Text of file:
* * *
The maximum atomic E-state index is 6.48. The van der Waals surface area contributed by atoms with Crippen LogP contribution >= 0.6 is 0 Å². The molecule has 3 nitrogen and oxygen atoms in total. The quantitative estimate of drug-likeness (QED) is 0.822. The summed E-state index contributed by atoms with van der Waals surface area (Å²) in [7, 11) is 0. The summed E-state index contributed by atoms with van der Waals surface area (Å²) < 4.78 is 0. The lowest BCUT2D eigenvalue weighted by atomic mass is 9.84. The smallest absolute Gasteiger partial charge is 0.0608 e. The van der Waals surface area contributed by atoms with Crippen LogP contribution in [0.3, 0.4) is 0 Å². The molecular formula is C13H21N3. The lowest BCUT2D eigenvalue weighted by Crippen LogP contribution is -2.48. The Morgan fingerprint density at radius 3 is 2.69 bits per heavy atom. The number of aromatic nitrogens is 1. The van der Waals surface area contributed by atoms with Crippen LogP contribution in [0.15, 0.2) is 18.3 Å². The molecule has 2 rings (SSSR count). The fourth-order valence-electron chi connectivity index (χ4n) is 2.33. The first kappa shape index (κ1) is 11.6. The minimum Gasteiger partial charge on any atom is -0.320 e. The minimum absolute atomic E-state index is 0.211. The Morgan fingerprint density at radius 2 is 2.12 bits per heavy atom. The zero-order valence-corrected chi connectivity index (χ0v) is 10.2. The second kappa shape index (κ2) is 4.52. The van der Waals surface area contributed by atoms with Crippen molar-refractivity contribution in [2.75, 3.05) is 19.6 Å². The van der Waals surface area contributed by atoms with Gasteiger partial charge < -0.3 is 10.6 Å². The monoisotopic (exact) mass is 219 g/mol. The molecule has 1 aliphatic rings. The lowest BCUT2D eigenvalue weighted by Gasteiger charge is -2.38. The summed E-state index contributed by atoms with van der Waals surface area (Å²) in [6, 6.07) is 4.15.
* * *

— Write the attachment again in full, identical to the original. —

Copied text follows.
The maximum atomic E-state index is 6.48. The van der Waals surface area contributed by atoms with Crippen LogP contribution >= 0.6 is 0 Å². The molecule has 3 nitrogen and oxygen atoms in total. The quantitative estimate of drug-likeness (QED) is 0.822. The summed E-state index contributed by atoms with van der Waals surface area (Å²) in [7, 11) is 0. The summed E-state index contributed by atoms with van der Waals surface area (Å²) < 4.78 is 0. The lowest BCUT2D eigenvalue weighted by atomic mass is 9.84. The smallest absolute Gasteiger partial charge is 0.0608 e. The van der Waals surface area contributed by atoms with Crippen LogP contribution in [0.3, 0.4) is 0 Å². The molecular formula is C13H21N3. The lowest BCUT2D eigenvalue weighted by Crippen LogP contribution is -2.48. The Morgan fingerprint density at radius 3 is 2.69 bits per heavy atom. The number of aromatic nitrogens is 1. The van der Waals surface area contributed by atoms with Crippen LogP contribution in [0.15, 0.2) is 18.3 Å². The molecule has 2 rings (SSSR count). The fourth-order valence-electron chi connectivity index (χ4n) is 2.33. The first kappa shape index (κ1) is 11.6. The minimum Gasteiger partial charge on any atom is -0.320 e. The minimum absolute atomic E-state index is 0.211. The Morgan fingerprint density at radius 2 is 2.12 bits per heavy atom. The zero-order valence-corrected chi connectivity index (χ0v) is 10.2. The second kappa shape index (κ2) is 4.52. The van der Waals surface area contributed by atoms with Crippen molar-refractivity contribution in [2.75, 3.05) is 19.6 Å². The van der Waals surface area contributed by atoms with Gasteiger partial charge < -0.3 is 10.6 Å². The monoisotopic (exact) mass is 219 g/mol. The molecule has 1 aliphatic rings. The lowest BCUT2D eigenvalue weighted by Gasteiger charge is -2.38. The summed E-state index contributed by atoms with van der Waals surface area (Å²) in [6, 6.07) is 4.15.